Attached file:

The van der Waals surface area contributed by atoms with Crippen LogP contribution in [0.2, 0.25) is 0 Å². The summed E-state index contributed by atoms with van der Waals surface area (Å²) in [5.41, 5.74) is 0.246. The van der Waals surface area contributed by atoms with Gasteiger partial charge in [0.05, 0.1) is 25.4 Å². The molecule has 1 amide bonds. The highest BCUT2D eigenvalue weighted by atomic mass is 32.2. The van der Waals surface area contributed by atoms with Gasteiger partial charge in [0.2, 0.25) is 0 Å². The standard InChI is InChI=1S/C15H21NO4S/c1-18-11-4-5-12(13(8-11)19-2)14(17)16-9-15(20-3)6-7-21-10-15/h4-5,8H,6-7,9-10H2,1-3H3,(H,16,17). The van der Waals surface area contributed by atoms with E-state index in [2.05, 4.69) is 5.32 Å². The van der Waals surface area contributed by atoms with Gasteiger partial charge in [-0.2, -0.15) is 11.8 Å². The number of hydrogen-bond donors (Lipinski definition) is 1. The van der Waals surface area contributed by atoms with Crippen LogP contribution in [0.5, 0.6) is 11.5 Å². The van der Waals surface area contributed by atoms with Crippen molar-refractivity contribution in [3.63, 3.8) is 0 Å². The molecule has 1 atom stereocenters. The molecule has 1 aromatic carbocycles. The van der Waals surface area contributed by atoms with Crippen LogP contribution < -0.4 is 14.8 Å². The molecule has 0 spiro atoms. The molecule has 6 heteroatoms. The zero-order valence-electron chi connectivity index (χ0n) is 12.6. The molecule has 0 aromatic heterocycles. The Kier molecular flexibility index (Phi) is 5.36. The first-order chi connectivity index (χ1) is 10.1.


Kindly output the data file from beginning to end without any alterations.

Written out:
The van der Waals surface area contributed by atoms with Crippen LogP contribution in [0.2, 0.25) is 0 Å². The summed E-state index contributed by atoms with van der Waals surface area (Å²) in [5.41, 5.74) is 0.246. The van der Waals surface area contributed by atoms with Gasteiger partial charge in [0.05, 0.1) is 25.4 Å². The molecule has 1 amide bonds. The highest BCUT2D eigenvalue weighted by atomic mass is 32.2. The van der Waals surface area contributed by atoms with Gasteiger partial charge in [0.2, 0.25) is 0 Å². The standard InChI is InChI=1S/C15H21NO4S/c1-18-11-4-5-12(13(8-11)19-2)14(17)16-9-15(20-3)6-7-21-10-15/h4-5,8H,6-7,9-10H2,1-3H3,(H,16,17). The van der Waals surface area contributed by atoms with E-state index in [2.05, 4.69) is 5.32 Å². The van der Waals surface area contributed by atoms with Gasteiger partial charge in [-0.2, -0.15) is 11.8 Å². The number of hydrogen-bond donors (Lipinski definition) is 1. The van der Waals surface area contributed by atoms with Crippen LogP contribution in [0.5, 0.6) is 11.5 Å². The van der Waals surface area contributed by atoms with Crippen molar-refractivity contribution in [3.63, 3.8) is 0 Å². The molecule has 1 atom stereocenters. The molecule has 1 aromatic carbocycles. The van der Waals surface area contributed by atoms with Crippen LogP contribution < -0.4 is 14.8 Å². The molecule has 0 spiro atoms. The molecule has 6 heteroatoms. The zero-order valence-electron chi connectivity index (χ0n) is 12.6. The molecule has 0 aromatic heterocycles. The Kier molecular flexibility index (Phi) is 5.36. The first-order chi connectivity index (χ1) is 10.1.